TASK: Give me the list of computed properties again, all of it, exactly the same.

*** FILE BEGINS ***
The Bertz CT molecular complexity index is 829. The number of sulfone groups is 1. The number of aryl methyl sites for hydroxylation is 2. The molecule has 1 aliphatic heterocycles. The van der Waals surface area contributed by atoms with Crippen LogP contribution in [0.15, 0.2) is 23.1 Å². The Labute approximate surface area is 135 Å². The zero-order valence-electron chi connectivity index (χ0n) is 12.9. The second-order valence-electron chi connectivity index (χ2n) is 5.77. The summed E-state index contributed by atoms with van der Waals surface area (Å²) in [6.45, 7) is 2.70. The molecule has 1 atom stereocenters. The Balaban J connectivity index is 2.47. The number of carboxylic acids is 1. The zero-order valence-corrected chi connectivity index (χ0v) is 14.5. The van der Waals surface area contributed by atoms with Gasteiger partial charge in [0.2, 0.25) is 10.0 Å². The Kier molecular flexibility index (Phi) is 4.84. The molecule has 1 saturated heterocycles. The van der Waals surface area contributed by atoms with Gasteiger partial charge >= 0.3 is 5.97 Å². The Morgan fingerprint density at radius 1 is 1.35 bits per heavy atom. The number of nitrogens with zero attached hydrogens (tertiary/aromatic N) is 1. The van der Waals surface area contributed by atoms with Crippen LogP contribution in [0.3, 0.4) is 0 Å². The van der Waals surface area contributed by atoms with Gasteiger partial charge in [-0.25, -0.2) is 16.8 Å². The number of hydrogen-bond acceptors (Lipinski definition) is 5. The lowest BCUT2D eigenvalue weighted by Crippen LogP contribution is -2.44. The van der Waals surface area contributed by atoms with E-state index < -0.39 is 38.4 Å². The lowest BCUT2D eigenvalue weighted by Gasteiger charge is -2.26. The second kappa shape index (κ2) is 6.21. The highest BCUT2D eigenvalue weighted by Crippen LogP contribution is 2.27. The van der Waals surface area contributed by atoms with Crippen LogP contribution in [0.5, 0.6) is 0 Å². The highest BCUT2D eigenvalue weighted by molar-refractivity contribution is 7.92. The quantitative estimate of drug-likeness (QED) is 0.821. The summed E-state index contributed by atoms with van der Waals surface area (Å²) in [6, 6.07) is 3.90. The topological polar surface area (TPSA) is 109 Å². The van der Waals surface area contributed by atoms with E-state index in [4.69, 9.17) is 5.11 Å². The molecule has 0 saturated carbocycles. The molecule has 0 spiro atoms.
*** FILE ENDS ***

The Bertz CT molecular complexity index is 829. The number of sulfone groups is 1. The number of aryl methyl sites for hydroxylation is 2. The molecule has 1 aliphatic heterocycles. The van der Waals surface area contributed by atoms with Crippen LogP contribution in [0.15, 0.2) is 23.1 Å². The Labute approximate surface area is 135 Å². The zero-order valence-electron chi connectivity index (χ0n) is 12.9. The second-order valence-electron chi connectivity index (χ2n) is 5.77. The summed E-state index contributed by atoms with van der Waals surface area (Å²) in [6.45, 7) is 2.70. The molecule has 1 atom stereocenters. The Balaban J connectivity index is 2.47. The number of carboxylic acids is 1. The zero-order valence-corrected chi connectivity index (χ0v) is 14.5. The van der Waals surface area contributed by atoms with Gasteiger partial charge in [0.2, 0.25) is 10.0 Å². The Kier molecular flexibility index (Phi) is 4.84. The molecule has 1 saturated heterocycles. The van der Waals surface area contributed by atoms with Gasteiger partial charge >= 0.3 is 5.97 Å². The Morgan fingerprint density at radius 1 is 1.35 bits per heavy atom. The number of nitrogens with zero attached hydrogens (tertiary/aromatic N) is 1. The van der Waals surface area contributed by atoms with Crippen LogP contribution in [0.3, 0.4) is 0 Å². The van der Waals surface area contributed by atoms with Gasteiger partial charge in [-0.25, -0.2) is 16.8 Å². The number of hydrogen-bond acceptors (Lipinski definition) is 5. The lowest BCUT2D eigenvalue weighted by Crippen LogP contribution is -2.44. The van der Waals surface area contributed by atoms with E-state index < -0.39 is 38.4 Å². The lowest BCUT2D eigenvalue weighted by Gasteiger charge is -2.26. The second kappa shape index (κ2) is 6.21. The highest BCUT2D eigenvalue weighted by Crippen LogP contribution is 2.27. The van der Waals surface area contributed by atoms with Crippen LogP contribution in [0.5, 0.6) is 0 Å². The highest BCUT2D eigenvalue weighted by molar-refractivity contribution is 7.92. The quantitative estimate of drug-likeness (QED) is 0.821. The summed E-state index contributed by atoms with van der Waals surface area (Å²) in [6, 6.07) is 3.90. The topological polar surface area (TPSA) is 109 Å². The van der Waals surface area contributed by atoms with E-state index in [4.69, 9.17) is 5.11 Å². The molecule has 0 saturated carbocycles. The molecule has 0 spiro atoms.